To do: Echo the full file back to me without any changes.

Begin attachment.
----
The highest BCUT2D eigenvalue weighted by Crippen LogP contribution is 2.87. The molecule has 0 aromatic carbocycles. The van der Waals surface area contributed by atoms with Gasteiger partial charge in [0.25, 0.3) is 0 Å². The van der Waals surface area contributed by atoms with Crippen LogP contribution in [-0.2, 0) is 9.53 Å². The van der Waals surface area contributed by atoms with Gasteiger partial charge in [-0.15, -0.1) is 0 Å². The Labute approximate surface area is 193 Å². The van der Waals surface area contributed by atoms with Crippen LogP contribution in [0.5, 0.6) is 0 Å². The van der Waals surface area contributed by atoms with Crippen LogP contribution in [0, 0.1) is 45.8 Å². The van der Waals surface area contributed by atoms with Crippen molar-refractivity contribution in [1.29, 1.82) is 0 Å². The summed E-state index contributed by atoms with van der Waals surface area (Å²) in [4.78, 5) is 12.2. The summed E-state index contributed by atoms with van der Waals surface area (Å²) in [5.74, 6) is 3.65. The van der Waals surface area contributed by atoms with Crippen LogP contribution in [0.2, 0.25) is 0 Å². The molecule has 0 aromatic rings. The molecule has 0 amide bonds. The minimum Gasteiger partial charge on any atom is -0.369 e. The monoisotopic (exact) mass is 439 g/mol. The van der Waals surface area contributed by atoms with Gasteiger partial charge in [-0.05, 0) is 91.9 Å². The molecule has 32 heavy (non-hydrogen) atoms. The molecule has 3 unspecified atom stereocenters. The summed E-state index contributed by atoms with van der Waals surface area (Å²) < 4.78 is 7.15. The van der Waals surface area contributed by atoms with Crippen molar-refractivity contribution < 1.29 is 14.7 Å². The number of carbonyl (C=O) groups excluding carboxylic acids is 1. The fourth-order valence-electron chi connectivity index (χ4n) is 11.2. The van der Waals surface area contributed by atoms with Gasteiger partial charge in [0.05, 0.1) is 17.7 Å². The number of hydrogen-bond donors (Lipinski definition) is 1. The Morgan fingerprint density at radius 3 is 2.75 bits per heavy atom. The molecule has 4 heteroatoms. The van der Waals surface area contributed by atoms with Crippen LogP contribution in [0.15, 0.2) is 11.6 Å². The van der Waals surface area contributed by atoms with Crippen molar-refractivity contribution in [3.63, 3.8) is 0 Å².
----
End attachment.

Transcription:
The highest BCUT2D eigenvalue weighted by Crippen LogP contribution is 2.87. The molecule has 0 aromatic carbocycles. The van der Waals surface area contributed by atoms with Gasteiger partial charge in [0.25, 0.3) is 0 Å². The van der Waals surface area contributed by atoms with Crippen LogP contribution in [-0.2, 0) is 9.53 Å². The van der Waals surface area contributed by atoms with Gasteiger partial charge in [-0.15, -0.1) is 0 Å². The Labute approximate surface area is 193 Å². The van der Waals surface area contributed by atoms with Crippen LogP contribution in [0.5, 0.6) is 0 Å². The van der Waals surface area contributed by atoms with Crippen LogP contribution in [0, 0.1) is 45.8 Å². The van der Waals surface area contributed by atoms with Crippen molar-refractivity contribution in [1.29, 1.82) is 0 Å². The summed E-state index contributed by atoms with van der Waals surface area (Å²) in [4.78, 5) is 12.2. The summed E-state index contributed by atoms with van der Waals surface area (Å²) in [5.74, 6) is 3.65. The van der Waals surface area contributed by atoms with Crippen LogP contribution in [0.2, 0.25) is 0 Å². The molecule has 0 aromatic rings. The molecule has 0 amide bonds. The minimum Gasteiger partial charge on any atom is -0.369 e. The monoisotopic (exact) mass is 439 g/mol. The van der Waals surface area contributed by atoms with Gasteiger partial charge in [-0.05, 0) is 91.9 Å². The molecule has 32 heavy (non-hydrogen) atoms. The molecule has 3 unspecified atom stereocenters. The summed E-state index contributed by atoms with van der Waals surface area (Å²) < 4.78 is 7.15. The van der Waals surface area contributed by atoms with Crippen molar-refractivity contribution < 1.29 is 14.7 Å². The number of carbonyl (C=O) groups excluding carboxylic acids is 1. The fourth-order valence-electron chi connectivity index (χ4n) is 11.2. The van der Waals surface area contributed by atoms with Gasteiger partial charge in [0.05, 0.1) is 17.7 Å². The number of hydrogen-bond donors (Lipinski definition) is 1. The Morgan fingerprint density at radius 3 is 2.75 bits per heavy atom. The molecule has 4 heteroatoms. The van der Waals surface area contributed by atoms with Crippen LogP contribution in [0.15, 0.2) is 11.6 Å². The van der Waals surface area contributed by atoms with Crippen molar-refractivity contribution in [3.63, 3.8) is 0 Å².